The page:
UN report on global biodiversity: Not a single goal achieved

UN report on global biodiversity: Not a single goal achieved

The Convention on Biological Diversity shows how bad it is when it comes to protecting species. She is proposing broad transformations for the follow-up agreement.

The UN Decade of Biodiversity is coming to an end – but the international community has failed to stop the dramatic loss of the diversity of life. None of the twenty goals of the Convention on Biological Diversity for the period from 2011 to 2020 were achieved in full, six of them at least partially. That is the sobering result of the fifth report on the diversity of species, genes and ecosystems, the “Global Biodiversity Outlook”, which was published by the United Nations on Tuesday.

“Humanity is at a crossroads,” it says. “The loss of biodiversity and its causes are proceeding at an unprecedented rate.” If nothing changes, the UN goals for sustainable development will not be achieved either – with fatal consequences for nature and people. The report is considered the flagship of the Biodiversity Convention.

It is no surprise that the targets set in 2010 were not achieved by this year’s deadline. The last UN biodiversity report from 2014 had already shown that the globally implemented endeavors to protect species are nowhere near enough. The report of the World Biodiversity Council IPBES, published in 2019, also made it alarmingly clear that the diversity of life on earth is acutely threatened.

The current “Global Biodiversity Outlook” nevertheless emphasizes some bright spots. The area of the protected areas on land and in the sea has increased to 15 and 7 percent respectively, the implementation of the Nagoya Protocol against biopiracy has started, and with 85 percent the vast majority of the 196 signatory states have updated their national biodiversity strategies.

Environmental associations and NGOs criticize, however, that the national goals mostly lag behind those of the Biodiversity Convention and are not consistently implemented. Nicola Uhde, an expert on international biodiversity policy at the German NGO BUND, finds it appalling how meager progress has been made.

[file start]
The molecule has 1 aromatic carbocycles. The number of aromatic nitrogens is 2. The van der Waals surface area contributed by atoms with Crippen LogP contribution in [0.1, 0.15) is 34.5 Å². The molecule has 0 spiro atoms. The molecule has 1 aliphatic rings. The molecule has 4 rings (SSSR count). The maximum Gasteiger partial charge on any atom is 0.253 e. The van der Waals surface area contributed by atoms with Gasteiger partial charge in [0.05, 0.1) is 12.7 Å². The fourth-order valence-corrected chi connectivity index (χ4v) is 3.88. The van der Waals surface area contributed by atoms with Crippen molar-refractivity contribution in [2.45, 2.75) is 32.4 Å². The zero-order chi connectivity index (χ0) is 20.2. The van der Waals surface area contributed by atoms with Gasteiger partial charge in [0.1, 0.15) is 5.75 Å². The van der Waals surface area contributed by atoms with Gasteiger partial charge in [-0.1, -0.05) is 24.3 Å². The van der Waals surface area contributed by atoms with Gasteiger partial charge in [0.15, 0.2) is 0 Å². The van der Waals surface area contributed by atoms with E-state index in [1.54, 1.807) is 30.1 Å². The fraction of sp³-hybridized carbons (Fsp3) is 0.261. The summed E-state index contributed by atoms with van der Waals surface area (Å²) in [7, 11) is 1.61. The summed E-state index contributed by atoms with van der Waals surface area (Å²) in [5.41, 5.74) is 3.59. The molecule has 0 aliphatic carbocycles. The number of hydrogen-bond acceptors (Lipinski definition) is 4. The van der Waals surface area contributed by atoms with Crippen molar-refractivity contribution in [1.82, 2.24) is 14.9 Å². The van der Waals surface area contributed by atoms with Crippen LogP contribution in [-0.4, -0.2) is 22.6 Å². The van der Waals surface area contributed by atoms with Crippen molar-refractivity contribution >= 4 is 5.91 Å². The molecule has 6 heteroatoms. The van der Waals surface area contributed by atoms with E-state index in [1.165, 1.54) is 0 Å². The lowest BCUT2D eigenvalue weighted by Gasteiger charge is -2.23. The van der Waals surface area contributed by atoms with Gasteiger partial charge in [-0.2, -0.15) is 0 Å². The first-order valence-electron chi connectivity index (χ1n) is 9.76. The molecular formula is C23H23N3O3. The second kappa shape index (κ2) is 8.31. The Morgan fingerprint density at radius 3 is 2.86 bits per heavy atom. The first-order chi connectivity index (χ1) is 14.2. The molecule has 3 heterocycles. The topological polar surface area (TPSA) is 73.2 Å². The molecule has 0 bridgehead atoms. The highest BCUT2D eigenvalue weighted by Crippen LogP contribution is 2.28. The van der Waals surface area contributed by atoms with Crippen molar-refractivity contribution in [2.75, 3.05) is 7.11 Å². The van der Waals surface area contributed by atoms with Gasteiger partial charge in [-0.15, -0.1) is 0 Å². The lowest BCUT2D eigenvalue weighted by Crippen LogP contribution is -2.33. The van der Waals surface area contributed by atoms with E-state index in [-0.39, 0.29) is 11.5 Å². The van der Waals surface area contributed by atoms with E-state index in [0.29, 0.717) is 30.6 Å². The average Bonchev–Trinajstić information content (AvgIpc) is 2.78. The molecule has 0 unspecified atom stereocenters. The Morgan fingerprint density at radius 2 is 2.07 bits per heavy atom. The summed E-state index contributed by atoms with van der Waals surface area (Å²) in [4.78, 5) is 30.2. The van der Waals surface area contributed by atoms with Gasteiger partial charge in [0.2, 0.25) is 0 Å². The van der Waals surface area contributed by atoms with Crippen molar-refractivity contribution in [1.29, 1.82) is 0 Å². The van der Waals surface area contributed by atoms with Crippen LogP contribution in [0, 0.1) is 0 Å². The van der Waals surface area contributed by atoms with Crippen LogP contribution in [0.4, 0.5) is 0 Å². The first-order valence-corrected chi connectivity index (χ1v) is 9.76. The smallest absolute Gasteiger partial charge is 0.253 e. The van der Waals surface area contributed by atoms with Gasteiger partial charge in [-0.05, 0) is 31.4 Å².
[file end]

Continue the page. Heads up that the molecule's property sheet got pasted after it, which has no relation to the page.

It is to be welcomed that awareness of biodiversity is increasing, that more money is being spent on nature conservation, and that species such as the bald ibis and the Iberian lynx are being saved from extinction. “But in view of the million endangered species, that is by far not enough,” says Uhde. The fact that less forest has been cut down, as the report praises, is also due to the fact that there are now fewer of them.

The report is also a basis and an appeal to make better use of the next decade and not just to rely on the environment ministries. Axel Paulsch from the Institute for Biodiversity sees a novelty in the eight transformation areas listed at the end of the document. They are designed to show what needs to be done to reverse the trend.

“That is more concrete than before and could help to shape the goals for the next ten years more effectively,” said Paulsch.

A follow-up agreement is in progress for species protection after 2020. However, corona has led to delays.
Negotiations between the states are currently ongoing as far as the pandemic allows. Experts now assume that the date for the decisive summit in China will be postponed again. It will probably not be ready until October 2021.

It will not only be about species and nature conservation in the classic sense. Mareike Imken from the NGO Save.
Our Seeds, for example, has a focus on the risks of new genetic engineering methods for biodiversity. She campaigns against so-called gene drive technology – a new method of genetic engineering that is intended to manipulate the genetic makeup of wild species in the future.

Among other things, the Bill and Melinda Gates Foundation wants to use these to eradicate malaria-transmitting mosquitoes. In the meantime, international CBD precautionary measures exist, according to which such a thing should only happen with a prior environmental risk assessment and with the consent of the local population.

“However, it has not been conclusively researched how far-reaching possible environmental damage will be,” warns Imken.

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